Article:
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Listen to an interview with Global Response Program Manager Danielle DeLuca on the air Friday May 3rd at Radio CKUW of Winnepeg, Canada.  On Scott Price’s international news program ‘Warning Shots’ Danielle spoke about land grabbing in Gambella, Ethiopia and its affect on local Indigenous Peoples as they are forcibly evicted from their homelands by the government and moved into state-sponsored villages.Listen to the interview at 27:06 via CKUW.

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The Public Broadcasting Network aired a Center for Investigative Reporting video during the PBS Newshour on February 28. The video is episode 3, “A Land Grab in Ethiopia,”  of a series called Food for Nine Billion. Anuak people tell how the government forcibly removed them from their homelands so that foreign agro-industrial investors can plant food and fuel crops for export. The problem is examined from the point of view of feeding the world’s growing population.

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Children: The Battleground of Change

What does the child's mind make of the world? Each society has its own special concept of what it means to be a person and its particular way of embedding that sense in its young. By direct and subtle means, children are informed of what and whom they may become, admire, hate and fear. At least initially, the social and political consciousness of the adult world becomes mirrored in the mind of the child.

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Cultures Within Cultures: When laws ignore reality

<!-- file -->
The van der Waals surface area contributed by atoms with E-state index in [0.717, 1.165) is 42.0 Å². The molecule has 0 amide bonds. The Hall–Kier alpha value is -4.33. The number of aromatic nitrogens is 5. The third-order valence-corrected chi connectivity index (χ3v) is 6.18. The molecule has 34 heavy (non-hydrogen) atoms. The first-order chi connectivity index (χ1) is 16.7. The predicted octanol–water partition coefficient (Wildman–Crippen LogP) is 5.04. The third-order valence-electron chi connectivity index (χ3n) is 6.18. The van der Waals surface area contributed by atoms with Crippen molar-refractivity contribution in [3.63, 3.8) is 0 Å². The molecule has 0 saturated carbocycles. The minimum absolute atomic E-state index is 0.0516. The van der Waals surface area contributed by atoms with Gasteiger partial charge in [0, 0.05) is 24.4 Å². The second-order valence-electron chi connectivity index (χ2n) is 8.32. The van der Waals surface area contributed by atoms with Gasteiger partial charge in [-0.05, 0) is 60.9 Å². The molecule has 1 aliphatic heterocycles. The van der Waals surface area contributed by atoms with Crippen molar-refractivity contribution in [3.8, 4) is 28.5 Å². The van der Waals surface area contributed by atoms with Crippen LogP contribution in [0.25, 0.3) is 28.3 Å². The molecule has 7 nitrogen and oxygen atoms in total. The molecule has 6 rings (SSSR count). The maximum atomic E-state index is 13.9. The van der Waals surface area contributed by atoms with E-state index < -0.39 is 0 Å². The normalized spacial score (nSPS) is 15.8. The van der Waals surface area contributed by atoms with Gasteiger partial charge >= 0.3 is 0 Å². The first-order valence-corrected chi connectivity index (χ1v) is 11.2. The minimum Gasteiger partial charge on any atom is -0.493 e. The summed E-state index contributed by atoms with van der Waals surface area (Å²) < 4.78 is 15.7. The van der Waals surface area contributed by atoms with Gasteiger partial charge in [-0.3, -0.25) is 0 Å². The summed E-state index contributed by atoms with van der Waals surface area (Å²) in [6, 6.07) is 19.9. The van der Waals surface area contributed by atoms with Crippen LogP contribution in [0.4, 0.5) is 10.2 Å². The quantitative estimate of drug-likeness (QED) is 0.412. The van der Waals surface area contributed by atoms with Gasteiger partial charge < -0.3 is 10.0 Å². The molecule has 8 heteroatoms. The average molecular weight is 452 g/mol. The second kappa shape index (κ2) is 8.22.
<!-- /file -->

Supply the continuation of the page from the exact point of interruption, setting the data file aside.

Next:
When compared to the Americas, African practice on indigenous rights protection is unguided by law. This state of affairs is largely the result of Special Rapporteur Martínez-Cobo’s famous 1984 Study of the Problem of Discrimination Against Indigenous Populations, which literally made all Africans indigenous, without any need for extra protection of any particular group.

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Development Aid: Minorities and Human Rights

Many of the disputes taking place in the "Third World" at present follow lines of ethnic or religious conflict - between neighboring states as well as within national boundaries. Reference to social and class conflicts alone can often fail to explain the underlying power relationships.

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Djibouti - A Model for Repatriation?

One out of every two refugees today is African. The enormity of Africa's refugee crisis has incited international observers to take a hard took at how refugees are being handled by governments and international assistance agencies. The following case study of Ethiopian refugees in Djibouti, based on information collected by CS's Refugee Research Project, raises issues vital to refugee situations in Africa as well as the rest of the world.

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EDITORIAL - 6.4

In 1492, the estimated aboriginal population of greater Amazonia was about 6 million, more than 10 times what it is today. Comparable figures exist for the Philippines, Australia, the Pacific Islands, North and South America, the Caribbean, the Andes, the Southern Cone of South America, and many parts of Africa. Contact with colonizers and subsequent incorporation into nation states has led to the cultural and physical destruction of small societies throughout the world.

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Editorial - 7.1

As the global recession reaches the Third World, developing nations have begun to adopt "nationals first" policies. To relieve unemployment, many governments have decided to evict foreign nationals. Nigeria, Kenya, and Switzerland have all expelled foreign workers. It is likely that other African and Western European countries will soon follow suit.

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In October 1985, the Ethiopian government reported that 17,553 heads of families from Tigray had been resettled to unoccupied "virgin, fertile" lands in the Gambella region of Illubabor Province in the extreme southwest of Ethiopia.